I highly recommend the Collectibles Insurance Services, who specialize in doing just that.

Many years ago they started serving stamp collectors, but now cover all sorts of collections- including guns, knives, postcards, coins, decoys, comics, quilts, toys, trains, doll houses etc, etc, etc. They even have staff members set up at many collector shows, including many of the major gun shows, as well as the other collecting fields.

Their rates are very reasonable, and except for very high dollar items, you do not need to “schedule” specific individual items. Premiums are based on the declared values and if a claim is made, that is the basis for the coverage.

They are good people, and about 10 years ago I had to make a claim for loss of an item during shipment, and there was no hassle, just prompt payment.

Many homeowner policies have limits on coverage for “sporting goods” and all sorts of restrictions and demands, and politically correct denials, as well as usually much higher rates. I urge you NOT to even consider using a homeowner’s policy for collections, but get a policy with the Collectibles Insurance Services.

Their web site is:

A few years ago I tried to insure my collection with my homeowners company. I found that a flat $500 for “Collectables” would be the maximum they would cover. The only way to get a higher coverage was to do “Scheduled” coverage for each individual cartridge, which involved an annual appraisal by a “Certified” appraiser in the field of your collectible. I doubt if such an appraiser exists that the insurance company would accept, plus the cost of the appraisal, except for a few VERY rare items, would cost more than the value of the item. So, at least in my experience, a homeowners policy offers little to no protection.

It sounds like the company JohnS suggests might be a good place to start. I don’t know if it is feasible or not, but perhaps a “Group” policy that all the IAA members that are interested could be purchased from the company JohnS suggests.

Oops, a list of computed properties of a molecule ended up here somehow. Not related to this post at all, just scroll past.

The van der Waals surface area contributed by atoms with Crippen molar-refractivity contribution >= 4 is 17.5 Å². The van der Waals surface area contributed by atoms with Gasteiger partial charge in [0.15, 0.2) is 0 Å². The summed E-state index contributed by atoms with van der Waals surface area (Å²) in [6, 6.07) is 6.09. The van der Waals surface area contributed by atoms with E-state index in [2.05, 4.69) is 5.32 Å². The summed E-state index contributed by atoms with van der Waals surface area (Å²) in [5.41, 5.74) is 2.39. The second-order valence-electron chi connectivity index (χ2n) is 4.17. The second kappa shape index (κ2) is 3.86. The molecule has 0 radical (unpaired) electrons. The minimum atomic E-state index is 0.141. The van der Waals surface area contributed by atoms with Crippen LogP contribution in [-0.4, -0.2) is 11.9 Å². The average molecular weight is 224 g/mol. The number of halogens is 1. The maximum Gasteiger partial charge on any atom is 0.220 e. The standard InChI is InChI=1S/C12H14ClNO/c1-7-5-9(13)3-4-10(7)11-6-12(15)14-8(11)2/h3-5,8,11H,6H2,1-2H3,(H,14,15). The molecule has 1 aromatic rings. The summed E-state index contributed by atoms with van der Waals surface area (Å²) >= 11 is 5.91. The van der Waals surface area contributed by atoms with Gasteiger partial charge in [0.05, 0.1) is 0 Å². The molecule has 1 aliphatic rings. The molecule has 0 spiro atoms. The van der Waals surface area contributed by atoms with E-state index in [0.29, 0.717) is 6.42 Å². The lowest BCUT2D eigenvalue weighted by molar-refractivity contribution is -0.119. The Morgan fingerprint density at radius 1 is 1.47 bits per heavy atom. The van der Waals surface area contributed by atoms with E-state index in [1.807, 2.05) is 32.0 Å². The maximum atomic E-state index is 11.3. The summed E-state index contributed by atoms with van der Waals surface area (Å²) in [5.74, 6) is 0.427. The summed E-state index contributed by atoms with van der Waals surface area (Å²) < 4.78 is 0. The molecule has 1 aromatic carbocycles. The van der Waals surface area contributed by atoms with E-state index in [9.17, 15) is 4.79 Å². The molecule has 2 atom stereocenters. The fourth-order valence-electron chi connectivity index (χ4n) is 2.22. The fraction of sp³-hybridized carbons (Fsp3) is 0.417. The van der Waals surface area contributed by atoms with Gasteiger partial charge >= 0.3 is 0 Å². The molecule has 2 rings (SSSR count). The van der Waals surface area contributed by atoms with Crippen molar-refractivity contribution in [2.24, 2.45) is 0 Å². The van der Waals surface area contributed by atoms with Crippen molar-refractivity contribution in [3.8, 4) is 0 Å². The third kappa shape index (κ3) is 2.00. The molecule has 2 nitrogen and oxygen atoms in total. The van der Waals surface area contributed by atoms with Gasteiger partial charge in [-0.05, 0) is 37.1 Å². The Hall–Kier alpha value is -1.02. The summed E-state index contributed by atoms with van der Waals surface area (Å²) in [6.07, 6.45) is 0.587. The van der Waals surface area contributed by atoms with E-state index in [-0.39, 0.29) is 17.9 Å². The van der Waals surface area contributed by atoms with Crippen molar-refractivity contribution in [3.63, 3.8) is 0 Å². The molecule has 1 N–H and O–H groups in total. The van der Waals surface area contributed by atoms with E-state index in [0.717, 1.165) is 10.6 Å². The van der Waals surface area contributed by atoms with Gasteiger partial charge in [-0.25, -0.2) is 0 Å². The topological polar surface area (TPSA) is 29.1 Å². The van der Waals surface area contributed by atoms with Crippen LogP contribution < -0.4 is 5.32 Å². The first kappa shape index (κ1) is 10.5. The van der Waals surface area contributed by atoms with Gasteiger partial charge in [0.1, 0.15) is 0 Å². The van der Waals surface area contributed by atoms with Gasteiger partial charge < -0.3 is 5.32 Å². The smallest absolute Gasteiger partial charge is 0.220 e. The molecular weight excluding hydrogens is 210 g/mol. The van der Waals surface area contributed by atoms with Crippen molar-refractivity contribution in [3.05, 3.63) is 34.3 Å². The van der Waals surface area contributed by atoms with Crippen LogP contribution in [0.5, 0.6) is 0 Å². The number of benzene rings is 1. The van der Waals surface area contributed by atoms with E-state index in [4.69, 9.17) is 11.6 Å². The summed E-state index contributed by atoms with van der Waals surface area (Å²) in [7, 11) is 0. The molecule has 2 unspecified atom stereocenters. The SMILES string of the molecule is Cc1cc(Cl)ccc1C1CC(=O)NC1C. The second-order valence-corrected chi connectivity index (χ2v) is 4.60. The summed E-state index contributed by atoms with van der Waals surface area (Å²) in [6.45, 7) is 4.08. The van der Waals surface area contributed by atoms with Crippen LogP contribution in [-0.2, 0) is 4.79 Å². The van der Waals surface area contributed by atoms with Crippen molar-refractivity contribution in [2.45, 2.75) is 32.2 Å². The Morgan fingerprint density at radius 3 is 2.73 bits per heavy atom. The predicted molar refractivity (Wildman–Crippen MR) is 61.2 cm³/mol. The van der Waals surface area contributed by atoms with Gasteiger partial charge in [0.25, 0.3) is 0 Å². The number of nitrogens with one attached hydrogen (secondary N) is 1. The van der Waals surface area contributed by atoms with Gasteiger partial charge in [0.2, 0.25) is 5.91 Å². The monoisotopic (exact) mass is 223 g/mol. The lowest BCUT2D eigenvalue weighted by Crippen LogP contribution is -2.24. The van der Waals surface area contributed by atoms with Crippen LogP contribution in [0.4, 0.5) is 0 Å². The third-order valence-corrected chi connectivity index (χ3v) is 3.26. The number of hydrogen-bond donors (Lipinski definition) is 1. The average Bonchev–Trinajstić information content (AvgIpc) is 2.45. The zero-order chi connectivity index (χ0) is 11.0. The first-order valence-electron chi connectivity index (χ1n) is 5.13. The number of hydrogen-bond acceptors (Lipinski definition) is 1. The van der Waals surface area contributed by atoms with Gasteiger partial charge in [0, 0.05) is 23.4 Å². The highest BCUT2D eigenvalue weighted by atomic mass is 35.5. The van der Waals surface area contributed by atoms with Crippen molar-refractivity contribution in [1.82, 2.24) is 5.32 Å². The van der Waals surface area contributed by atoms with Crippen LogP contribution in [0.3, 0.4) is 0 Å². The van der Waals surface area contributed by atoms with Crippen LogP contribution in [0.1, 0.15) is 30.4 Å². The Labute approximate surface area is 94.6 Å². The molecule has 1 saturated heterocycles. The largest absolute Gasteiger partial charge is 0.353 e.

Bumping this up.

Just talked to my Historic/Eastern insurance rep. He said they do cover ammunition collections, but it must be either be truly unique or over 25 years old. They do not cover generic modern ammo stockpiles and ammo forts, but old crates/tins of stuff no longer made is ok. The rep is a collector of .22 ammo and boxes so he knew immediately what I was asking for.

It’s blanket coverage, non-itemized unless the value of an item goes over $10k.

Caveat: They have a minimum coverage of $35k (about $100/yr) so I’m not sure many people would be interested. I have them for my firearm collection, so adding a bit more blanket coverage for the cartridge collection was no problem.

How about a link to this company so people can check further if interested?

Ask and you shall receive.

ETA: 5% discount for NRA or other club members… Wonder if IAA counts?

ETA2: A link to collectible as well, even though I don’t use them.

After reading an old post by Mel about an insurance case, I called Eastern (aka Historic) again to ask about storage requirements for cartridge and antique ammo collections.

His first question was how much was it worth, and only seemed worried if it started going over 50k.

He told over the phone that there are no requirements for it to be stored in a vault/safe etc. I have mine all in filing cabinets and a locked display case, he was fine with that. He mentioned “as long as it’s not just scattered all over the place”.

I’m requesting a copy of terms/conditions/limits/etc to get it in writing.

Confirmed with Jack @ historic/eastern that the blanket coverage will cover collectible ammo and how they define it.

"Our cut-off date for “Collectable Ammo” (regardless of era, genre) is 1975.
Modern contemporary ammo-current or active shooting ‘ammunition’ is covered to a maximum limit of $5K.
Collectable Ammo /Cartridge Board, boxes, series etc., prior to 1975 is ‘COLLECATBLE’.
Cartridges post 1975 required for series or genre collection integrity /COMPLETION is OK.

This is a link to their policy document